Health and Hope Oasis in Egypt is a twenty-year-old dream that recently became reality. In the oasis, poor children with cancer get care, nutritious food and a lot of play.
When Kamar had just turned seven she began having headaches. Her mother, Fatima Wael Fathy Hedeya, tells how her daughter cried when her hair was brushed.
“When I understood why I felt very guilty,” she says.
Now, they are sitting together in an air-conditioned and bright room at Health and Hope Oasis, near the dusty desert road between Cairo and Alexandria. Just an hour or so earlier Kamar and Fatima jumped out of a minibus together with 20 other parents and children with cancer. The families come from different parts of Egypt, but all have received care at the country’s largest state hospital in Cairo.
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The contrast to the metropolis is stark. The small buildings in the oasis, which houses up to 50 families, forms own blocks where the walls are covered with colourful paintings. The oasis has a trial day, and those who want to stay come back after a week with properly packed bags. You can live here for as long as you like; from a day of relief to several months.
While the other children have occupied the large play hall, filled with teddy bears and train sets, Kamar and Fatima have retreated to tell their story.
It was when Fatima’s headache escalated and her sight suddenly deteriorated that her mother took her to the hospital.
“My sister has had a brain tumour, so I knew that the disease existed and required a brain scan. It was a trauma, of course, to get the answer. But I am positive and want to believe that something good comes out of everything. Because my sister has survived I feel hope,” she says.
Four years have passed. Kamar’s life has been characterised by many painful treatments. The operation that removed parts of the tumour also took her sight. Since then, she has been unable to go to school, which is only adapted for seeing children.
Health and Hope Oasis is run by the organisation Friends of Children With Cancer, which was started by the teacher Faiza Abdel Khalick. She got an insight into the government’s limited resources, and how this hits the poor population, during her treatment for breast cancer.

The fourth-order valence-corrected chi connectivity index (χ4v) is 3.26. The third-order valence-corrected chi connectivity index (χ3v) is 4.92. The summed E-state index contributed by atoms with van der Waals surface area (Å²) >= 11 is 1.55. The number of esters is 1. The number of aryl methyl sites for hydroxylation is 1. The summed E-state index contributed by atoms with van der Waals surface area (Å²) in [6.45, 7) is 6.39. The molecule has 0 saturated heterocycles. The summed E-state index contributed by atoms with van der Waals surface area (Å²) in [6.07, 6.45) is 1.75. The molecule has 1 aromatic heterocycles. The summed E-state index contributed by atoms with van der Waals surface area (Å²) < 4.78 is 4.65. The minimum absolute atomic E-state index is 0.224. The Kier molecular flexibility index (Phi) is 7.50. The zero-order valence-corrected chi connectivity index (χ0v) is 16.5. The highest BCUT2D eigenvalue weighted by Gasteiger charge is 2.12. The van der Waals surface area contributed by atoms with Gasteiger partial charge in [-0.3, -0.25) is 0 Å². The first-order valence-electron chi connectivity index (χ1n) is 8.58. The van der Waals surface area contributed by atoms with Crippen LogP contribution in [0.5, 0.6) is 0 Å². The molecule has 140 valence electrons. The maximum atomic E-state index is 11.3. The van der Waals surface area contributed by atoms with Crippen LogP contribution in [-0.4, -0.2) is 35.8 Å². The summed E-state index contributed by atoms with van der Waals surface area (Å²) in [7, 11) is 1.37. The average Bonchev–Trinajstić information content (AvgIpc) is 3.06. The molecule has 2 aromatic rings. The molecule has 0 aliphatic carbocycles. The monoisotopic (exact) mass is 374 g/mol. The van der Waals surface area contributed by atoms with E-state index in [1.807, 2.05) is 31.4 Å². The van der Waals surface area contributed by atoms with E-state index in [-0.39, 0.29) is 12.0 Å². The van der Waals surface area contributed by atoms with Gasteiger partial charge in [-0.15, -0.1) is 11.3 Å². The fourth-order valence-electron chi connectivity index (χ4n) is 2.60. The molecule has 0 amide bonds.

“If you haven’t got money and become sick you get no extra service, while the rich check into private clinics. I wanted to change that.”
Friends of Children with Cancer is run with the support from companies and private individuals. From the start, Faiza Abdel Khalick had dreamed about helping children and one year ago the oasis became possible.
An architect drew the small village, artists decorated and companies donated toys. A doctor and a car is always on the premise if something serious were to happen. The next step is to hire a dietician. Large emphasis is put on the food, with a typical meal consisting of chicken, potatoes, fruit and own-grown vegetable.
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The oasis should be a place for play and rest between treatments in Cairo. It cooperates with the capital’s state-run, and poor, hospitals. So far, everyone who applies has been given a place, but sometimes there is a wait.
Friends of Children With Cancer also wants to improve public knowledge and awareness. Cancer is discovered late in Egypt. Few Egyptians know about the diagnoses and their symptoms, and routine checks cost money.
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“The medical solution may not be here yet, but at least we want to start a cultural revolution. There are many misconceptions based on ignorance. For example, that cancer is contagious or that a children to a mother with cancer wont get married. I have met women who does not dare to tell the husband about their cancer,” says Faiza.
But she sees the signs of changed attitudes on all levels in society:
“Cancer has been brought up in talk shows on TV and the government has finally invested in a van with breast-cancer screening. That saves lives in the long run.”
In the playground outside, all the sandpits and climbing frames are full with children. Four-year-old Ahmed has leukaemia and tired eyes, but they lit up when he sees a large, red car. Fatima carefully pushes Kamar in a swing. It is the first time they leave the hospital. There, only one family member is allowed to sleep with the child. At the oasis, both parents and siblings are welcome.
“I really hope that my husband agrees to meet us here. We need that,” says Fatima.
At the moment, Kamar’s father is unemployed, but if he comes to the oasis there is an opportunity to work and earn money. One of the village’s bearing concepts is to introduce the parents – both mothers and fathers – to various professions. They learn how to make jam or repair cars.
Kamar also wants the whole family to live at the Health and Hope Oasis.
“I wish that my little brother comes here, because then we can play with all the music instruments,” she says.
It is difficult to hold back the tears when Fatima tells about her daughter’s long struggle. Faiza Abdel Khalick translates, and adds that a well-off family had demanded better care.
“For me it is important to face the truth: many of the children who play here today wont survive.”